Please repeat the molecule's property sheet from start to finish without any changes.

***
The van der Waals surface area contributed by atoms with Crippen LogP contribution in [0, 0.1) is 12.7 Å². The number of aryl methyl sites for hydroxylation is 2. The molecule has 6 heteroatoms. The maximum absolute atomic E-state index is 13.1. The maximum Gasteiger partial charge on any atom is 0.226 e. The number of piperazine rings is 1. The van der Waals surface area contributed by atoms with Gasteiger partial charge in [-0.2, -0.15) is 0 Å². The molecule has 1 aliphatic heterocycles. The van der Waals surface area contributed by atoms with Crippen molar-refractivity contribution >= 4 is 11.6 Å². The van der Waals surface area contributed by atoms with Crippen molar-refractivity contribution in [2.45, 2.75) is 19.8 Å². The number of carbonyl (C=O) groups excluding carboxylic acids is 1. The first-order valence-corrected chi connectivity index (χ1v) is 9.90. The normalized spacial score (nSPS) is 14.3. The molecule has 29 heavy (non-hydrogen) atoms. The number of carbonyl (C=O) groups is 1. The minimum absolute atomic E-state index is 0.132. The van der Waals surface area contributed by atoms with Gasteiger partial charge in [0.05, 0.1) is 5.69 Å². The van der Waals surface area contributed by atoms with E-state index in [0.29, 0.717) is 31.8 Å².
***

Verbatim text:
The van der Waals surface area contributed by atoms with Crippen LogP contribution in [0, 0.1) is 12.7 Å². The number of aryl methyl sites for hydroxylation is 2. The molecule has 6 heteroatoms. The maximum absolute atomic E-state index is 13.1. The maximum Gasteiger partial charge on any atom is 0.226 e. The number of piperazine rings is 1. The van der Waals surface area contributed by atoms with Gasteiger partial charge in [-0.2, -0.15) is 0 Å². The molecule has 1 aliphatic heterocycles. The van der Waals surface area contributed by atoms with Crippen molar-refractivity contribution >= 4 is 11.6 Å². The van der Waals surface area contributed by atoms with Crippen molar-refractivity contribution in [2.45, 2.75) is 19.8 Å². The number of carbonyl (C=O) groups excluding carboxylic acids is 1. The first-order valence-corrected chi connectivity index (χ1v) is 9.90. The normalized spacial score (nSPS) is 14.3. The molecule has 29 heavy (non-hydrogen) atoms. The number of carbonyl (C=O) groups is 1. The minimum absolute atomic E-state index is 0.132. The van der Waals surface area contributed by atoms with Gasteiger partial charge in [0.05, 0.1) is 5.69 Å². The van der Waals surface area contributed by atoms with E-state index in [0.29, 0.717) is 31.8 Å².